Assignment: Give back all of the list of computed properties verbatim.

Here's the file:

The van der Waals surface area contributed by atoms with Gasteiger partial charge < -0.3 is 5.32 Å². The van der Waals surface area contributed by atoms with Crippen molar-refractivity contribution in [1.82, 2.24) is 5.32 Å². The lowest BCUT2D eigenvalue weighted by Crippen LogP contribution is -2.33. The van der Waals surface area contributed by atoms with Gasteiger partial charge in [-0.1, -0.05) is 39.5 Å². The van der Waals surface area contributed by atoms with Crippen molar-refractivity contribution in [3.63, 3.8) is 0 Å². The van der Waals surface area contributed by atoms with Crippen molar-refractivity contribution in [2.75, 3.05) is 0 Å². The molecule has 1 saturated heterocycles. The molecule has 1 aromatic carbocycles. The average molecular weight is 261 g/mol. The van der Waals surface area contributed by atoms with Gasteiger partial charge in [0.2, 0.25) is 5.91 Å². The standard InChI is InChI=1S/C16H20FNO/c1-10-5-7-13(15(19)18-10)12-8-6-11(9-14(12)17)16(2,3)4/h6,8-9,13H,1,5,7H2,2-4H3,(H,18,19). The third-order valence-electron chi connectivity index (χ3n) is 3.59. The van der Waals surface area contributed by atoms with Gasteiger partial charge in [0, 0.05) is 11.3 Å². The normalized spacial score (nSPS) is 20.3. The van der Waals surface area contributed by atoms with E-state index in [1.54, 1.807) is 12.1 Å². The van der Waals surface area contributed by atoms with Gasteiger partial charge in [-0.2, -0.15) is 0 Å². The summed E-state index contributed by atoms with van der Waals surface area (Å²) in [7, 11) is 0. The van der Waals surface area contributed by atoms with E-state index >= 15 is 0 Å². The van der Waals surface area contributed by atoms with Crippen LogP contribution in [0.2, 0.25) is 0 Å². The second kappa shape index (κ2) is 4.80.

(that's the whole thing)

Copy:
The van der Waals surface area contributed by atoms with Gasteiger partial charge < -0.3 is 5.32 Å². The van der Waals surface area contributed by atoms with Crippen molar-refractivity contribution in [1.82, 2.24) is 5.32 Å². The lowest BCUT2D eigenvalue weighted by Crippen LogP contribution is -2.33. The van der Waals surface area contributed by atoms with Gasteiger partial charge in [-0.1, -0.05) is 39.5 Å². The van der Waals surface area contributed by atoms with Crippen molar-refractivity contribution in [3.63, 3.8) is 0 Å². The van der Waals surface area contributed by atoms with Crippen molar-refractivity contribution in [2.75, 3.05) is 0 Å². The molecule has 1 saturated heterocycles. The molecule has 1 aromatic carbocycles. The average molecular weight is 261 g/mol. The van der Waals surface area contributed by atoms with Gasteiger partial charge in [0.2, 0.25) is 5.91 Å². The standard InChI is InChI=1S/C16H20FNO/c1-10-5-7-13(15(19)18-10)12-8-6-11(9-14(12)17)16(2,3)4/h6,8-9,13H,1,5,7H2,2-4H3,(H,18,19). The third-order valence-electron chi connectivity index (χ3n) is 3.59. The van der Waals surface area contributed by atoms with Gasteiger partial charge in [0, 0.05) is 11.3 Å². The normalized spacial score (nSPS) is 20.3. The van der Waals surface area contributed by atoms with E-state index in [1.54, 1.807) is 12.1 Å². The van der Waals surface area contributed by atoms with Gasteiger partial charge in [-0.2, -0.15) is 0 Å². The summed E-state index contributed by atoms with van der Waals surface area (Å²) in [7, 11) is 0. The van der Waals surface area contributed by atoms with E-state index >= 15 is 0 Å². The van der Waals surface area contributed by atoms with Crippen LogP contribution in [0.2, 0.25) is 0 Å². The second kappa shape index (κ2) is 4.80.